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NJHKRWood

Randy Wood

Sport: Hockey

Born: October 12, 1963

Town: Princeton, New Jersey

Randolph B. Wood was born October 12, 1963 in Princeton. He was the son of Norman Wood, Princeton’s hockey coach from 1959 to 1965. The Tigers did not enjoy much success under Wood, with just one winning season. After 1964–65, the Woods moved to Manchester, Massachusetts when Randy was still a toddler. Immersed in the area’s hockey culture and coached by his dad, Randy became one of the top prep players in the U.S.

Randy enrolled at Yale University after high school and became one of the top players on the Bulldogs. He scored 25 goals in both his junior and senior years, and finished his college career with 141 points in 107 varsity games. Randy was honored as an ECAC Second-Team All–Star in 1984–85, and was a First-Teamer in 1985–86. He was also an NCAA East Second-Team All-Star in his final season at Yale.

Criticized for his so-so defense, Randy went undrafted by the NHL, but was invited to try out for the New York Islanders, who were coming off their dynastic years of the mid 1980s. The team signed him in camp, and he spent the bulk of the season in the AHL with the Springfield Indians. Near the end of the 1986–87 season, Randy was promoted to the Islanders. He scored one goal in six games, but saw plenty of action in the playoffs, as the Islanders reached the conference finals.

From 1987–88 to 1990–91, Randy saw regular shifts at left wing for the Islanders. He scored 85 goals during those four seasons and was a key part of the team’s power play for a couple of years. Randy also got his licks in as a fighter. Less than a month into the 1991–92 season, Randy was part of a blockbuster trade between the Islanders and Buffalo Sabres. He was packaged with Pat LaFontaine and two other players for budding superstar Pierre Turgeon.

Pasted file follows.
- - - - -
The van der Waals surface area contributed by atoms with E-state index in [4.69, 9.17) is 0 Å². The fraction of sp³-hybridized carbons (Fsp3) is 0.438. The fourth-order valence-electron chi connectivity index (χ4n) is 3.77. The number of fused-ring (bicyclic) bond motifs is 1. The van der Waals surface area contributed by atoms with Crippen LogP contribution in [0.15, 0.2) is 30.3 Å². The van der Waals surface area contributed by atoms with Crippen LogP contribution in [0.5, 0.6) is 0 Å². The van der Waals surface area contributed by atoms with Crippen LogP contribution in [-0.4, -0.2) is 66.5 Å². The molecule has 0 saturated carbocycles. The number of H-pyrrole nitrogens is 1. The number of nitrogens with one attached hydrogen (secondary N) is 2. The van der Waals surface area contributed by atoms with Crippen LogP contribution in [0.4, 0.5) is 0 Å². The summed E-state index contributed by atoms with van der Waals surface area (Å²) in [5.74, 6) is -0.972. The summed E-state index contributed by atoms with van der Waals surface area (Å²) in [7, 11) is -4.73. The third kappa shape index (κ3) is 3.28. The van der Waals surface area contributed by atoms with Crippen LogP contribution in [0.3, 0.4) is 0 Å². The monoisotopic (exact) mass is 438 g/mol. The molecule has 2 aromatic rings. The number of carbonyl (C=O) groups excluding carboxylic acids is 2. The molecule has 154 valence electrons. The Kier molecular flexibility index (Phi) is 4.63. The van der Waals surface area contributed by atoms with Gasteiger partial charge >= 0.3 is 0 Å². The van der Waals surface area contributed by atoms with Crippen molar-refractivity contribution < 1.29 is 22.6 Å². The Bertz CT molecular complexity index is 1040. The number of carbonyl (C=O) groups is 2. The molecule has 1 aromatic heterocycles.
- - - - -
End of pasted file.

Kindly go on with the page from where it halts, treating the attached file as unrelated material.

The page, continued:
Randy was a valuable player. He was known as a grinder, someone who worked hard for the puck and who could be entrusted with harassing an opponent’s top scorers. But he could also score, particularly close to the net, where his strength, hockey IQ and quick reflexes gave him an advantage.

Randy continued to average 20 goals a season for the Sabres until he was placed on waivers by Buffalo during the work stoppage of 1994–95. Now approaching his mid- 30s, Randy saw progressively diminishing ice time with the Maple Leafs, Stars and Islanders before calling it quits after the 1996–97 campaign. He retired with 175 goals and 159 assists.

 

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